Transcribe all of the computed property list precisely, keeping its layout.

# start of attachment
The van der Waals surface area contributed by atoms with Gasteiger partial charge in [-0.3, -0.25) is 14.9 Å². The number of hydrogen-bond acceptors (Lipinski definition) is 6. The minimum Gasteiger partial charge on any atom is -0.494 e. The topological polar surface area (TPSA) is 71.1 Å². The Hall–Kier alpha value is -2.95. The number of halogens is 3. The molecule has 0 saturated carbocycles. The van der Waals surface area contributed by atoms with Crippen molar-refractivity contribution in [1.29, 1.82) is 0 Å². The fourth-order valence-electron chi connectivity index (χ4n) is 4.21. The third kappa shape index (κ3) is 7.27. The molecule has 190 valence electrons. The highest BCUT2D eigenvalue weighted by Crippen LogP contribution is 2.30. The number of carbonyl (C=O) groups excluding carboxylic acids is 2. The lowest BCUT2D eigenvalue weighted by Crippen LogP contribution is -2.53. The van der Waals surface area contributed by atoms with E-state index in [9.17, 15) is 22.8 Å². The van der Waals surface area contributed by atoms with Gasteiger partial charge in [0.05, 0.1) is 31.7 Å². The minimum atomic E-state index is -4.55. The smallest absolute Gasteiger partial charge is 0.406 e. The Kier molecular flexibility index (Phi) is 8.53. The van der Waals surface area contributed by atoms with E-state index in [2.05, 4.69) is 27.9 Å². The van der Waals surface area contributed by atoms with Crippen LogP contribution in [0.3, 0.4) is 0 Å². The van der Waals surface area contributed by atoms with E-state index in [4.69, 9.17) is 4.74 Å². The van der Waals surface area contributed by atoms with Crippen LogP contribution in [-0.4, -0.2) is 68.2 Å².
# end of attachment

The van der Waals surface area contributed by atoms with Gasteiger partial charge in [-0.3, -0.25) is 14.9 Å². The number of hydrogen-bond acceptors (Lipinski definition) is 6. The minimum Gasteiger partial charge on any atom is -0.494 e. The topological polar surface area (TPSA) is 71.1 Å². The Hall–Kier alpha value is -2.95. The number of halogens is 3. The molecule has 0 saturated carbocycles. The van der Waals surface area contributed by atoms with Crippen molar-refractivity contribution in [1.29, 1.82) is 0 Å². The fourth-order valence-electron chi connectivity index (χ4n) is 4.21. The third kappa shape index (κ3) is 7.27. The molecule has 190 valence electrons. The highest BCUT2D eigenvalue weighted by Crippen LogP contribution is 2.30. The number of carbonyl (C=O) groups excluding carboxylic acids is 2. The lowest BCUT2D eigenvalue weighted by Crippen LogP contribution is -2.53. The van der Waals surface area contributed by atoms with E-state index in [9.17, 15) is 22.8 Å². The van der Waals surface area contributed by atoms with Gasteiger partial charge in [0.05, 0.1) is 31.7 Å². The minimum atomic E-state index is -4.55. The smallest absolute Gasteiger partial charge is 0.406 e. The Kier molecular flexibility index (Phi) is 8.53. The van der Waals surface area contributed by atoms with E-state index in [2.05, 4.69) is 27.9 Å². The van der Waals surface area contributed by atoms with Crippen LogP contribution in [0.3, 0.4) is 0 Å². The van der Waals surface area contributed by atoms with E-state index in [4.69, 9.17) is 4.74 Å². The van der Waals surface area contributed by atoms with Crippen LogP contribution in [-0.4, -0.2) is 68.2 Å².